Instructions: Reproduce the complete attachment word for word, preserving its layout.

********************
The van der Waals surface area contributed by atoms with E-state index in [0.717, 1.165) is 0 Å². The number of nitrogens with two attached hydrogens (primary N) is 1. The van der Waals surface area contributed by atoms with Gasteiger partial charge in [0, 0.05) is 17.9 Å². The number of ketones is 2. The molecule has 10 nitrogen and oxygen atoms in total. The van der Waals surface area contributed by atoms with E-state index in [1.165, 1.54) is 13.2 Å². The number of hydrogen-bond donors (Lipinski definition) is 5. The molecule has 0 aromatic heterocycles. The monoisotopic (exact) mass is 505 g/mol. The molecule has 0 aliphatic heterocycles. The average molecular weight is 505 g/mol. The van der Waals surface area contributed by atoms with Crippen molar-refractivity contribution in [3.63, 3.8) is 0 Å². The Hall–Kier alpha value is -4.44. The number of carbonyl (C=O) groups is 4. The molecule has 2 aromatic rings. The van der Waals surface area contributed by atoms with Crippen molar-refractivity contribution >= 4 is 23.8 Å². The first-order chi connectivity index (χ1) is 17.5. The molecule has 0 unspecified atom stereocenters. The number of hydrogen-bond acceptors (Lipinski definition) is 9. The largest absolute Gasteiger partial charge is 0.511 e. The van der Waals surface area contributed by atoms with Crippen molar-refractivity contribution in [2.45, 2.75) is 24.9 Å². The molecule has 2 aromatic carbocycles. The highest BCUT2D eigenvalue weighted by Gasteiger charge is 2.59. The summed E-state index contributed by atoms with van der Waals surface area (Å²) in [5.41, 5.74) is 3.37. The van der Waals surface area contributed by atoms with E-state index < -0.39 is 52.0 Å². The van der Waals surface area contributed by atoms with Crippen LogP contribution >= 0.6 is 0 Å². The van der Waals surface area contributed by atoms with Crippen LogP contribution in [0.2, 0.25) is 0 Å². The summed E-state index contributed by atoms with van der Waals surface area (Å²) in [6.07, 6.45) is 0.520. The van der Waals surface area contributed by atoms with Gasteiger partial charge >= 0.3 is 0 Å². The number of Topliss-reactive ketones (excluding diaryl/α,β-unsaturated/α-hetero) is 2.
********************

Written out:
The van der Waals surface area contributed by atoms with E-state index in [0.717, 1.165) is 0 Å². The number of nitrogens with two attached hydrogens (primary N) is 1. The van der Waals surface area contributed by atoms with Gasteiger partial charge in [0, 0.05) is 17.9 Å². The number of ketones is 2. The molecule has 10 nitrogen and oxygen atoms in total. The van der Waals surface area contributed by atoms with E-state index in [1.165, 1.54) is 13.2 Å². The number of hydrogen-bond donors (Lipinski definition) is 5. The molecule has 0 aromatic heterocycles. The monoisotopic (exact) mass is 505 g/mol. The molecule has 0 aliphatic heterocycles. The average molecular weight is 505 g/mol. The van der Waals surface area contributed by atoms with Crippen molar-refractivity contribution in [3.63, 3.8) is 0 Å². The Hall–Kier alpha value is -4.44. The number of carbonyl (C=O) groups is 4. The molecule has 2 aromatic rings. The van der Waals surface area contributed by atoms with Crippen molar-refractivity contribution >= 4 is 23.8 Å². The first-order chi connectivity index (χ1) is 17.5. The molecule has 0 unspecified atom stereocenters. The number of hydrogen-bond acceptors (Lipinski definition) is 9. The largest absolute Gasteiger partial charge is 0.511 e. The van der Waals surface area contributed by atoms with Crippen molar-refractivity contribution in [2.45, 2.75) is 24.9 Å². The molecule has 2 aromatic carbocycles. The highest BCUT2D eigenvalue weighted by Gasteiger charge is 2.59. The summed E-state index contributed by atoms with van der Waals surface area (Å²) in [5.41, 5.74) is 3.37. The van der Waals surface area contributed by atoms with E-state index < -0.39 is 52.0 Å². The van der Waals surface area contributed by atoms with Crippen LogP contribution >= 0.6 is 0 Å². The van der Waals surface area contributed by atoms with Crippen LogP contribution in [0.2, 0.25) is 0 Å². The summed E-state index contributed by atoms with van der Waals surface area (Å²) in [6.07, 6.45) is 0.520. The van der Waals surface area contributed by atoms with Gasteiger partial charge >= 0.3 is 0 Å². The number of Topliss-reactive ketones (excluding diaryl/α,β-unsaturated/α-hetero) is 2.